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It's The Least I Could Do

Jan 9, 2018 at 8:47 AM

holding elderly handsWhy is it that we want to help the most when the least will do and feel like the most?

Our elderly neighbor, Mary Lou, died recently. A childless widow, she died a pretty lonely woman. She was a woman of faith, a teacher for forty-two years, and had been retired for sixteen years, so her network had gone quite cold. She depended on Jamee, my wife, as a friend and neighbor, and as she diminished, Jamee’s connections increased and deepened. Jamee became her health advocate and confidant, and towards the end of Mary Lou’s life Jamee became her health care power of attorney. After her passing Jamee knew Mary Lou’s wishes about her funeral, so she became a point person with the parish and funeral home. Jamee often said, “John, she has no one.” Easter, Christmas and Thanksgiving dinner always included Mary Lou and John, her husband, before he died seven years ago.

About twenty-five people came to the funeral. A few cousins, a few church friends, and four former teaching colleagues who saw the obituary. It was a lonely funeral and burial.

Jamee received twenty-five glowing, gushing affirmations about her role in Mary Lou’s life. Jamee’s response to each praise was, “It was the least I could do.” You see, Jamee was feeling remorse at not doing more to help Mary Lou’s final days. She wanted to be able to say, “I helped the most I possibly could.”

It seems to me that this desire to help the most paralyzes us. It might have also paralyzed others who knew Mary Lou better and longer than Jamee did. I met all twenty-five folks at the funeral. They seemed like good people to me. But the fact was, not many of them were available to Mary Lou while she lived.

I wonder if maybe knowing that Mary Lou was a lonely widow needing so much companionship, advocacy with doctors, and help around her house caused them to predict that a connection would require more capacity than they had…so they did little or nothing to connect.

Jamee’s gift is unearthing treasure in the little things of life. I love her for this lesson.

It turns out that being present is helping the least, and it’s what helps the most.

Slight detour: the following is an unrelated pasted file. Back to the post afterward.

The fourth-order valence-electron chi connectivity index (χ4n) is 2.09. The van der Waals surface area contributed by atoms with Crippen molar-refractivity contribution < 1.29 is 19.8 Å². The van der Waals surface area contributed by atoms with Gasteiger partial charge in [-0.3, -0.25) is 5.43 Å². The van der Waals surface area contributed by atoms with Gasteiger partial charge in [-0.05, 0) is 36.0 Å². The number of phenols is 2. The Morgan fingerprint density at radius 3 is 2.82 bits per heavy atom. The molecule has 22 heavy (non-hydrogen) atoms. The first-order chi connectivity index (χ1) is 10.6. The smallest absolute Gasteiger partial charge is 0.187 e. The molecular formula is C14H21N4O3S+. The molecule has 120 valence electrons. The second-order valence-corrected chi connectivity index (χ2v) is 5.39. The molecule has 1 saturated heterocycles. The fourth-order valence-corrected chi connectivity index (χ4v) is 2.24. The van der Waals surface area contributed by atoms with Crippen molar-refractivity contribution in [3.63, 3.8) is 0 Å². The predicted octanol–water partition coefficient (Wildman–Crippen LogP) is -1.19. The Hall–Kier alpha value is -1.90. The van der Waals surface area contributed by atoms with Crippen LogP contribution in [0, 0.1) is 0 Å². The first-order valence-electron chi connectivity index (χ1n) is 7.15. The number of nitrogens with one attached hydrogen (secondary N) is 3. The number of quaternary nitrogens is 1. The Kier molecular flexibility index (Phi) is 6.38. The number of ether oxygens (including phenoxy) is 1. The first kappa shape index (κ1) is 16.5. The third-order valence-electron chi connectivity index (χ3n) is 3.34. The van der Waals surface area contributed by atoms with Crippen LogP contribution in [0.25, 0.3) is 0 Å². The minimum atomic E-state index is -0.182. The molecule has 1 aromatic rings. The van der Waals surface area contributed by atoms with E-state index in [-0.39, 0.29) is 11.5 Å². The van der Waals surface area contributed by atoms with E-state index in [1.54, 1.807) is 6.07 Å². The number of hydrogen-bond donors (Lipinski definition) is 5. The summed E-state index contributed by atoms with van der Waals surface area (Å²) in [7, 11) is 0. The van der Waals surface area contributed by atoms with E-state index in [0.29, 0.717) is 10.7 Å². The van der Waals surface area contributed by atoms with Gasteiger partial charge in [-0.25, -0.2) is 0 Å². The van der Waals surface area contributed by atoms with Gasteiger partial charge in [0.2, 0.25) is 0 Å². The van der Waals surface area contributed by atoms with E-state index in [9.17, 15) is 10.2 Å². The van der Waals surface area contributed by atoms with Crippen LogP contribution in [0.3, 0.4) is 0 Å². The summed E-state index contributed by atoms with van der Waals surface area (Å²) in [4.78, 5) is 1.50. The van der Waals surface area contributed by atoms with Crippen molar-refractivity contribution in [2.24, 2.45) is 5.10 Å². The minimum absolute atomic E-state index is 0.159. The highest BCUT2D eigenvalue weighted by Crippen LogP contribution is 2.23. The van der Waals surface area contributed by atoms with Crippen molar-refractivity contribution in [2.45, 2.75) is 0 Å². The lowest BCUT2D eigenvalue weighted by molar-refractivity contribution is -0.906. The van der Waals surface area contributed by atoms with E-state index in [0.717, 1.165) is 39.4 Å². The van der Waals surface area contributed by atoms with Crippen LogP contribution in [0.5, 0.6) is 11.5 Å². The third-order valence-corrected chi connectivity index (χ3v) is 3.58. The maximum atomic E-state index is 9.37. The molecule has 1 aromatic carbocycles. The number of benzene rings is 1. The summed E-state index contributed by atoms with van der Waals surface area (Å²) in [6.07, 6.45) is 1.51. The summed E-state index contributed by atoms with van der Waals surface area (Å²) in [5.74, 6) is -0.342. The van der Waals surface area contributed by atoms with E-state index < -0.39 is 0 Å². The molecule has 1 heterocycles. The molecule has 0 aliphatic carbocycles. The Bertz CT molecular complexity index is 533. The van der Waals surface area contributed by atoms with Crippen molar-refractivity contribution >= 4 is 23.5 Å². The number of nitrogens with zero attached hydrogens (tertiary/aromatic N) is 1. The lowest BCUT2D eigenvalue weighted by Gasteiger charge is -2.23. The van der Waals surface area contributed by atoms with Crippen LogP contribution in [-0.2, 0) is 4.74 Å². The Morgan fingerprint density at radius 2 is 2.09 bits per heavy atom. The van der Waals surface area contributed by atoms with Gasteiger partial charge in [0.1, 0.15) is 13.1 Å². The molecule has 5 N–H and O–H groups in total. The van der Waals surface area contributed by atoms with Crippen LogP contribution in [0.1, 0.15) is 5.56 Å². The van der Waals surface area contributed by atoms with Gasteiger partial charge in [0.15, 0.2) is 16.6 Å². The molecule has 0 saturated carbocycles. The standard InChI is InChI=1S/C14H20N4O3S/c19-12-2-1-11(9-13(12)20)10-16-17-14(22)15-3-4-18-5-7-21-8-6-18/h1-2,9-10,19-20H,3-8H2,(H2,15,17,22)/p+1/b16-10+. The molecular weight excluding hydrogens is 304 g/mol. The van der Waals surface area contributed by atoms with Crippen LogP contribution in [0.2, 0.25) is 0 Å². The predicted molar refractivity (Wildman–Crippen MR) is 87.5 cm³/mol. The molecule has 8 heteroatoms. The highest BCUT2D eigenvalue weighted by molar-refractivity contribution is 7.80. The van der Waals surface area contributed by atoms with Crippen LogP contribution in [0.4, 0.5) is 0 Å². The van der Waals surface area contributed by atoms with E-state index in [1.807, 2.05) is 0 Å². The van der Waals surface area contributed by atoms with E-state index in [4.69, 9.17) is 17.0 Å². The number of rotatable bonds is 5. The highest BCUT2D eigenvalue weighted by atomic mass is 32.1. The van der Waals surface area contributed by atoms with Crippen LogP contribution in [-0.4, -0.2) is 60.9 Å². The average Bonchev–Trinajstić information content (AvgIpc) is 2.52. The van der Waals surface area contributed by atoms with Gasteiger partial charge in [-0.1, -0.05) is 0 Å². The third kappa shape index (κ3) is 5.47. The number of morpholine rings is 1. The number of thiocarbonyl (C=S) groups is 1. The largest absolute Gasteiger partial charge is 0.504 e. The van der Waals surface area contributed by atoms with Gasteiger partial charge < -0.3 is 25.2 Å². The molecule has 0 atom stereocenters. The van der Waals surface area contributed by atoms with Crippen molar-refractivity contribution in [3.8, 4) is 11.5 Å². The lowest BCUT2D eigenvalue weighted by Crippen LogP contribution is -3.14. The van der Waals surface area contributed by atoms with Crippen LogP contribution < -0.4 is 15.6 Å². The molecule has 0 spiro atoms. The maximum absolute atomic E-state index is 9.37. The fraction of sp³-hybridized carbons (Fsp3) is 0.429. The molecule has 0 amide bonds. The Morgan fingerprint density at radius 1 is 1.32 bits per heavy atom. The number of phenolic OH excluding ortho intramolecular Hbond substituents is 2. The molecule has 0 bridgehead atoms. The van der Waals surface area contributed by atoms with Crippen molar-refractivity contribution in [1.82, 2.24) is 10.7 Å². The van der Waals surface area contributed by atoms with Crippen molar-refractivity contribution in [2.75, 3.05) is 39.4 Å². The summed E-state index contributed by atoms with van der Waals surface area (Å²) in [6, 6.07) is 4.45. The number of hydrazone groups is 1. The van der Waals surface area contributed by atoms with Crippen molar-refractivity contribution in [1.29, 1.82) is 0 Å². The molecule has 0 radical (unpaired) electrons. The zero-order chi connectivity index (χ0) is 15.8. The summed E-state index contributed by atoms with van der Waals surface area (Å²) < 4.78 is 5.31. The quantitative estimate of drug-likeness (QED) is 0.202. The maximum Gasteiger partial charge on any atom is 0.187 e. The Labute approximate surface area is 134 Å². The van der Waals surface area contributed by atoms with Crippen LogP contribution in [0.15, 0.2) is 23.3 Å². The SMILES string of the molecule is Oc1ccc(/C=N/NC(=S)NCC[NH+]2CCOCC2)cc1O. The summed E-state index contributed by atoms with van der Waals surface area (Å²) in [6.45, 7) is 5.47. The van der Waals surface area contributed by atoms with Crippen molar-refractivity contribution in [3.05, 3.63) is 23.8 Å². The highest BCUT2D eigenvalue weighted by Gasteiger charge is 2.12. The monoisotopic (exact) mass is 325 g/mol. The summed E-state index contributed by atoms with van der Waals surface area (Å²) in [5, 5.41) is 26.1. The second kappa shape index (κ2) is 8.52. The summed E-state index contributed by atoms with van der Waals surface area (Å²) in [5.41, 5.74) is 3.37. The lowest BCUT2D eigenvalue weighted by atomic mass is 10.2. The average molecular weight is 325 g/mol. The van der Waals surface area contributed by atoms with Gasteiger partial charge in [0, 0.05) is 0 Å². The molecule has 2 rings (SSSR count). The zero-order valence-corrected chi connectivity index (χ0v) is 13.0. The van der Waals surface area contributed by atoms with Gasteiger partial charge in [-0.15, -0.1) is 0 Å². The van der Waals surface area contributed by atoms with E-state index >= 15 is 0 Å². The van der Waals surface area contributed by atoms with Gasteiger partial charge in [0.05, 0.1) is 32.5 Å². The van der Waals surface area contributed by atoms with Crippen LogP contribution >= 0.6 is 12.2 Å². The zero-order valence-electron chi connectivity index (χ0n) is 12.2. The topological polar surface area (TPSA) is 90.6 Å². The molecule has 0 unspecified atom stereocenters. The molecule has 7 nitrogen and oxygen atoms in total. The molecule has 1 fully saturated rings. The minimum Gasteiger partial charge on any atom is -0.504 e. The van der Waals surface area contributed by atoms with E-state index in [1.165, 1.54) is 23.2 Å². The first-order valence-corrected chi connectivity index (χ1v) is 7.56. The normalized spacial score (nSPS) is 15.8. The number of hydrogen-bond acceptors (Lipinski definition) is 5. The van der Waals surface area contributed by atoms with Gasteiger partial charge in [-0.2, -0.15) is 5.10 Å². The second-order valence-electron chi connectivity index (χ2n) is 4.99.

7 responses to “It’s The Least I Could Do”

  1. John Toogood says:

    I remember Mary Lou! I met her one Christmas dinner about 5 years ago at your home! Mary Lou was very nice and was glad she had somewhere to go on Christmas! Patty and I as well, were glad to be at your home that day! I know Mary Lou appreciated your neighborly kindness at the end. Good for you Jamee!

  2. Mark Neumann says:

    Wow, those are some good words brother! As I read it I realized I feel paralyzed quite often by that exact thought. Let’s not worry about what the long term need is, let’s live in the now. What does the Lord have for me TODAY, not tomorrow?!

  3. Calvin W. Edwards says:

    John, so very true. Thank you for interrupting my busy-ness with this thoughtful and helpful reflection. We must not hold back because we cannot do all we can, rather do what we can do and sometimes that will prove to be what helps most. Thank you for sharing that through a lovely story. God bless Jamee for her unpretentious generosity.

  4. Harville Hendrix says:

    Thanks, John, for teaching us that generosity, no matter how small, is always significant. As Jesus said, “when you do it to the least of these, you do it unto me.”

  5. Pat Woehrer says:

    “It seems to me that this desire to help the most paralyzes us.” This comment is so true in my own life. In helping to care for the elderly, our literal acceptance of earthly death comes face to face with the desire to stop what’s inevitable, or at least to make it the most dignified as possible. This also happens with other suffering that is not unto death. Jamee brought dignity and God’s peace to Mary Lou. Today I’m inspired to be more generous with my presence to those who are suffering.

  6. Diane Reynolds says:

    That is a beautiful story. The other day I read the story of the disciples asking Jesus, “Who is my neighbor?” Sometimes we use Jesus’ own words to define our neighbor as someone far off, in Africa or India; someone who can never ask for us to be inconvenienced. When in life, sometimes our neighbor actually lives next door!

  7. Ron Riemersma says:

    What a great reminder to look for all the little ways we can make a difference in the lives around us, every day. Every day, to seek how God would have us live and look for opportunities to give or serve. Maybe it’s having a pre-packaged lunch in our car for someone in need, helping at a shelter, or lending a listening ear to the lonely. The little things that will probably go unnoticed, but indeed are for the least of these. I hope I watch for more opportunities this year.

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